An Introduction to Karuna Yoga

by Ian Bysh


I’m getting quite excited about the workshop I’m going to be running at RHY on Saturday ‘An Introduction to Karuna Yoga’. I’ve been secretly planning it, which means I’ve been doing a lot of the poses for the workshop to see what I could discover. I will do my best to pass on these discoveries on Saturday. 2pm to 5pm, should you be interested. My workshop comes in two parts. In the first we’ll concentrate on asanas. In the second, we’ll investigate some pranayamas, and in all probability end up chanting.

In the asana section, we’ll be looking closely at a sequence of three standing poses – trikonasana, ardha chandrasana and virabhadrasana III. Oh there’s so much to extract from these lovely three poses, and when you sew them all together in one powerful flow your joy will be unsurpassed. Mr Iyengar always said to teach nothing but standing poses until they can be done flawlessly, but I think we might stretch a point and look at other poses, too, and depending on how we get on, we might get as far as the mother of all poses. I anticipate some partner work, and we will definitely take apart one if not two of the standing poses.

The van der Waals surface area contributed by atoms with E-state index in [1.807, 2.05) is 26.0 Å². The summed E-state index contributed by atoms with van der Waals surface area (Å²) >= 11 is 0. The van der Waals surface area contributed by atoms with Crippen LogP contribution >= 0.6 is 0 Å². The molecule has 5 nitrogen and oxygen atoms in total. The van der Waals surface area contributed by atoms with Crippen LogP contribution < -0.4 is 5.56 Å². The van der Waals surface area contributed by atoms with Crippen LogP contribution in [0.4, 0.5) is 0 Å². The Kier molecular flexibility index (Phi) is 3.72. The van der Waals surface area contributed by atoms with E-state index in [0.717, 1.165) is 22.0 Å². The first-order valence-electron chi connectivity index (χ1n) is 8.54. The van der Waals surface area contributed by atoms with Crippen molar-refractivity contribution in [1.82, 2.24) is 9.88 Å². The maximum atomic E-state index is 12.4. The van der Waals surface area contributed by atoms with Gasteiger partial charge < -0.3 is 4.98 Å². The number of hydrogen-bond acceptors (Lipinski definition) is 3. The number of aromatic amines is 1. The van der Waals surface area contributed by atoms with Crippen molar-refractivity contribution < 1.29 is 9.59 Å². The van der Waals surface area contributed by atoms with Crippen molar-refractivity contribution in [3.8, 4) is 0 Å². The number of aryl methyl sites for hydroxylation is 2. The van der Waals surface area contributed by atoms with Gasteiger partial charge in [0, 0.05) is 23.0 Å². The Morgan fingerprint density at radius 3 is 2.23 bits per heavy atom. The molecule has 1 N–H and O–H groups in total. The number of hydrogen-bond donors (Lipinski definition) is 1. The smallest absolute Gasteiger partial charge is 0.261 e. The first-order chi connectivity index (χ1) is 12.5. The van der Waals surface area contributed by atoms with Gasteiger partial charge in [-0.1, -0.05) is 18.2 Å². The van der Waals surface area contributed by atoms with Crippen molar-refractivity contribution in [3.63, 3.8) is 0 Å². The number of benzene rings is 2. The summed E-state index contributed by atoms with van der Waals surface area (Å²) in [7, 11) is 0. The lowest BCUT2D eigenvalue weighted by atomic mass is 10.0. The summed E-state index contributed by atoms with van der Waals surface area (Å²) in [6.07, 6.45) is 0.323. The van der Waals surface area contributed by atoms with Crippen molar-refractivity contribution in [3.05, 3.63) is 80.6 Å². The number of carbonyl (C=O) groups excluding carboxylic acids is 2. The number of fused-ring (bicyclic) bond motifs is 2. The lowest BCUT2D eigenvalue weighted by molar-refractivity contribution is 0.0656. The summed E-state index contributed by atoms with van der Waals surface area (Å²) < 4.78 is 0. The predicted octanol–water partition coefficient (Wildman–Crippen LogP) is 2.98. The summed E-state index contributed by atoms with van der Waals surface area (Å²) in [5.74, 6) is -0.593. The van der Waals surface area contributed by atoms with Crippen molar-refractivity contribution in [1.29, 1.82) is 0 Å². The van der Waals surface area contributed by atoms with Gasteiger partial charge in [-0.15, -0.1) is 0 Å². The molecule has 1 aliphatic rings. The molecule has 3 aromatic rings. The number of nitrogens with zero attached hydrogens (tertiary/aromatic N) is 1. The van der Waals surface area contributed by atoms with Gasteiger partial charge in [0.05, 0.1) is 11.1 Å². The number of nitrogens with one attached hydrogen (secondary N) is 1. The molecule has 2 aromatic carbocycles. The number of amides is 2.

Maha yoga pranayama is the grand yogic breath, and this is where we will set out towards in the second half of the workshop. When I first encountered pranayama it was as part of my teacher training. I didn’t like the sound of it at all. I wanted to do lots of yoga – you know – poses. The thought of sitting just breathing really didn’t fill me with any kind of pleasurable anticipation. But then, Philip Xerri took the pranayama classes. He is an immensely knowledgeable man with a kind and gentle air about him; and the practises that he imparted are very powerful. I wasn’t bored like I thought I would be. And in the end, I rather enjoyed myself, enough to sign up for his 18 month pranayama teacher training course. Changed my life it did. There are some really groovy lobular breathing exercises to do, all of which come with their own mantra and mudra that I think it would be good to share.


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